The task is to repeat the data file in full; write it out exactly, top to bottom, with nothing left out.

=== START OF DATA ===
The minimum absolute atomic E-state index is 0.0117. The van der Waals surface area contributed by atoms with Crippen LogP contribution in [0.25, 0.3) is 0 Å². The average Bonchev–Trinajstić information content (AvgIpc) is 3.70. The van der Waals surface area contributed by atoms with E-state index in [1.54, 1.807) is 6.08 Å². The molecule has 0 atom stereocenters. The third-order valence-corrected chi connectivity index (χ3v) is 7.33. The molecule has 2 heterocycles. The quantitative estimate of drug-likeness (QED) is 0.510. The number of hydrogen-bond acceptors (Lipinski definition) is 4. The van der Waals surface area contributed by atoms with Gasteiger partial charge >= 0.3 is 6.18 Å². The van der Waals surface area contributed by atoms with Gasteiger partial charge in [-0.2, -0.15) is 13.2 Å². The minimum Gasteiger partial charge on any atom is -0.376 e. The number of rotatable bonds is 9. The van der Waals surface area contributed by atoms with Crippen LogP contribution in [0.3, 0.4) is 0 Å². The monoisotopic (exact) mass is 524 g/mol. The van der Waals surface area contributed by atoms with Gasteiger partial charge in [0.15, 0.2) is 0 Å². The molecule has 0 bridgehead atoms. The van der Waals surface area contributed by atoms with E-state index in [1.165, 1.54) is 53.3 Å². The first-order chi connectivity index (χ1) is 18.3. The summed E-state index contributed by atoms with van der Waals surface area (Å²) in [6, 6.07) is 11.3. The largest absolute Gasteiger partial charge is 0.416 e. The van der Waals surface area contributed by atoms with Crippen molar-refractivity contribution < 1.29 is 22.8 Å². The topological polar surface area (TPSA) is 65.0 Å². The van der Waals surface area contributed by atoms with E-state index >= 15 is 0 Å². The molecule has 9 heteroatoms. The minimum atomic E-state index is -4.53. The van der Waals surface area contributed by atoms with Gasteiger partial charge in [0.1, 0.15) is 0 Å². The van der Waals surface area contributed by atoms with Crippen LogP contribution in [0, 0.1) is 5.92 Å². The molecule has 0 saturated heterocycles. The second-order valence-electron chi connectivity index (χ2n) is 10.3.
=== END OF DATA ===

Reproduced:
The minimum absolute atomic E-state index is 0.0117. The van der Waals surface area contributed by atoms with Crippen LogP contribution in [0.25, 0.3) is 0 Å². The average Bonchev–Trinajstić information content (AvgIpc) is 3.70. The van der Waals surface area contributed by atoms with E-state index in [1.54, 1.807) is 6.08 Å². The molecule has 0 atom stereocenters. The third-order valence-corrected chi connectivity index (χ3v) is 7.33. The molecule has 2 heterocycles. The quantitative estimate of drug-likeness (QED) is 0.510. The number of hydrogen-bond acceptors (Lipinski definition) is 4. The van der Waals surface area contributed by atoms with Gasteiger partial charge >= 0.3 is 6.18 Å². The van der Waals surface area contributed by atoms with Gasteiger partial charge in [-0.2, -0.15) is 13.2 Å². The minimum Gasteiger partial charge on any atom is -0.376 e. The number of rotatable bonds is 9. The van der Waals surface area contributed by atoms with Crippen LogP contribution in [0.3, 0.4) is 0 Å². The monoisotopic (exact) mass is 524 g/mol. The van der Waals surface area contributed by atoms with Gasteiger partial charge in [0.15, 0.2) is 0 Å². The molecule has 0 bridgehead atoms. The van der Waals surface area contributed by atoms with E-state index in [1.165, 1.54) is 53.3 Å². The first-order chi connectivity index (χ1) is 18.3. The summed E-state index contributed by atoms with van der Waals surface area (Å²) in [6, 6.07) is 11.3. The largest absolute Gasteiger partial charge is 0.416 e. The van der Waals surface area contributed by atoms with Crippen molar-refractivity contribution < 1.29 is 22.8 Å². The topological polar surface area (TPSA) is 65.0 Å². The van der Waals surface area contributed by atoms with E-state index >= 15 is 0 Å². The molecule has 9 heteroatoms. The minimum atomic E-state index is -4.53. The van der Waals surface area contributed by atoms with Gasteiger partial charge in [0.1, 0.15) is 0 Å². The van der Waals surface area contributed by atoms with Crippen LogP contribution in [0, 0.1) is 5.92 Å². The molecule has 0 saturated heterocycles. The second-order valence-electron chi connectivity index (χ2n) is 10.3.